Correction: Female Conservative MPs only 62% more likely than their male colleagues to be giving ministerial positions

Unlike our critics, we’re happy to correct anything we’ve said or written which turns out to be untrue or misleading. David Cameron has handed a third of new ministerial positions to women, although fewer than one in three Conservative MPs are women. In two or three posts we’ve used the figure of one in seven Conservative MPs being women, but that has turned out to be incorrect.

68 of the Conservatives’ current 331 MPs are women, about one in five – 20.5%. Female Conservative MPs are only 62% more likely than their male colleagues to be given ministerial positions.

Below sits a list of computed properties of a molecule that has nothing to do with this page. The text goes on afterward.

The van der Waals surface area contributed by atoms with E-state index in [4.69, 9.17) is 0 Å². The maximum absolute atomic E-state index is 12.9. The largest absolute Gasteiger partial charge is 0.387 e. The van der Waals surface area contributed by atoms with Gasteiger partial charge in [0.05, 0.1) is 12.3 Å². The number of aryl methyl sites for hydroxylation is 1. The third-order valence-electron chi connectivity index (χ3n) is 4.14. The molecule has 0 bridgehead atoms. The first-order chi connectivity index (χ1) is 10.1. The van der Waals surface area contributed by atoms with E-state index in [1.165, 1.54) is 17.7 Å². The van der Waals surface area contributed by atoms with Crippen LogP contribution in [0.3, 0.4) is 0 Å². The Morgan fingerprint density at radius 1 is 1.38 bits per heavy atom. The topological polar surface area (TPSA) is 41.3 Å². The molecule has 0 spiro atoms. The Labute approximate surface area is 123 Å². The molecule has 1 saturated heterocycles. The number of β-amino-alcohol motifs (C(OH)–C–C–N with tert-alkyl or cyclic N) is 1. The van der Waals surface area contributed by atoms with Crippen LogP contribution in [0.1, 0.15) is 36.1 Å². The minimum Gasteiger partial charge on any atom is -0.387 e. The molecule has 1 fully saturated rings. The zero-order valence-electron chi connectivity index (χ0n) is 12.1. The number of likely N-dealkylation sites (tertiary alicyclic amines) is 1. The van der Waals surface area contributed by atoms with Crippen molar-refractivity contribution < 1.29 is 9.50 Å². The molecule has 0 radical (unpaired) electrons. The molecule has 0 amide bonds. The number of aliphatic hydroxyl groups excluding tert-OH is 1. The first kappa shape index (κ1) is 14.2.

The large increase in the proportion of Conservative MPs who are women stems in part, we believe, from the party’s apparent policy of fielding female candidates against incumbent female MPs at general elections. This, allied with Labour’s continued use of all-women shortlists and expanded number of female Labour MPs, has ironically contributed to the increased number of female Conservative MPs.

We’ll now amend blog pieces citing the ‘one in seven Conservative MPs are women’ claim.

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